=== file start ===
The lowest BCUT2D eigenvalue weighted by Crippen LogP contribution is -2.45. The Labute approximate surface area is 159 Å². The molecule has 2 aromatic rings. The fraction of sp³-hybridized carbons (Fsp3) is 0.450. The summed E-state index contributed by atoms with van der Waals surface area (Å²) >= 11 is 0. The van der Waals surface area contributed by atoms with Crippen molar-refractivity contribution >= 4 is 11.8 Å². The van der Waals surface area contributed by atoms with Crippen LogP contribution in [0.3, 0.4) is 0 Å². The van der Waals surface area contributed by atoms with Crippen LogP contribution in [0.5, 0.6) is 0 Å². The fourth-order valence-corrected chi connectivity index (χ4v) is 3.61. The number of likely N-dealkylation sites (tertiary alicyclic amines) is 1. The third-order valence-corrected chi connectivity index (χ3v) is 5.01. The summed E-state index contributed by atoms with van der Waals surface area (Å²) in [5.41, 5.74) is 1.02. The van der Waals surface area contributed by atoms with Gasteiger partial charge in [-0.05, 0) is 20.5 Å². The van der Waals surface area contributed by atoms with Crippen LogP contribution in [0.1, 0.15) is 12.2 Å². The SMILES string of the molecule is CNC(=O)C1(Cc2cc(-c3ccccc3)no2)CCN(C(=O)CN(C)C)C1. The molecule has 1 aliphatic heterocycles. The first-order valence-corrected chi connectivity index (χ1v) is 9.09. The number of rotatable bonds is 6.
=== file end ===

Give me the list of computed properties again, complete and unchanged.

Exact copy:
The lowest BCUT2D eigenvalue weighted by Crippen LogP contribution is -2.45. The Labute approximate surface area is 159 Å². The molecule has 2 aromatic rings. The fraction of sp³-hybridized carbons (Fsp3) is 0.450. The summed E-state index contributed by atoms with van der Waals surface area (Å²) >= 11 is 0. The van der Waals surface area contributed by atoms with Crippen molar-refractivity contribution >= 4 is 11.8 Å². The van der Waals surface area contributed by atoms with Crippen LogP contribution in [0.3, 0.4) is 0 Å². The van der Waals surface area contributed by atoms with Crippen LogP contribution in [0.5, 0.6) is 0 Å². The fourth-order valence-corrected chi connectivity index (χ4v) is 3.61. The number of likely N-dealkylation sites (tertiary alicyclic amines) is 1. The third-order valence-corrected chi connectivity index (χ3v) is 5.01. The summed E-state index contributed by atoms with van der Waals surface area (Å²) in [5.41, 5.74) is 1.02. The van der Waals surface area contributed by atoms with Gasteiger partial charge in [-0.05, 0) is 20.5 Å². The van der Waals surface area contributed by atoms with Crippen LogP contribution in [0.1, 0.15) is 12.2 Å². The SMILES string of the molecule is CNC(=O)C1(Cc2cc(-c3ccccc3)no2)CCN(C(=O)CN(C)C)C1. The molecule has 1 aliphatic heterocycles. The first-order valence-corrected chi connectivity index (χ1v) is 9.09. The number of rotatable bonds is 6.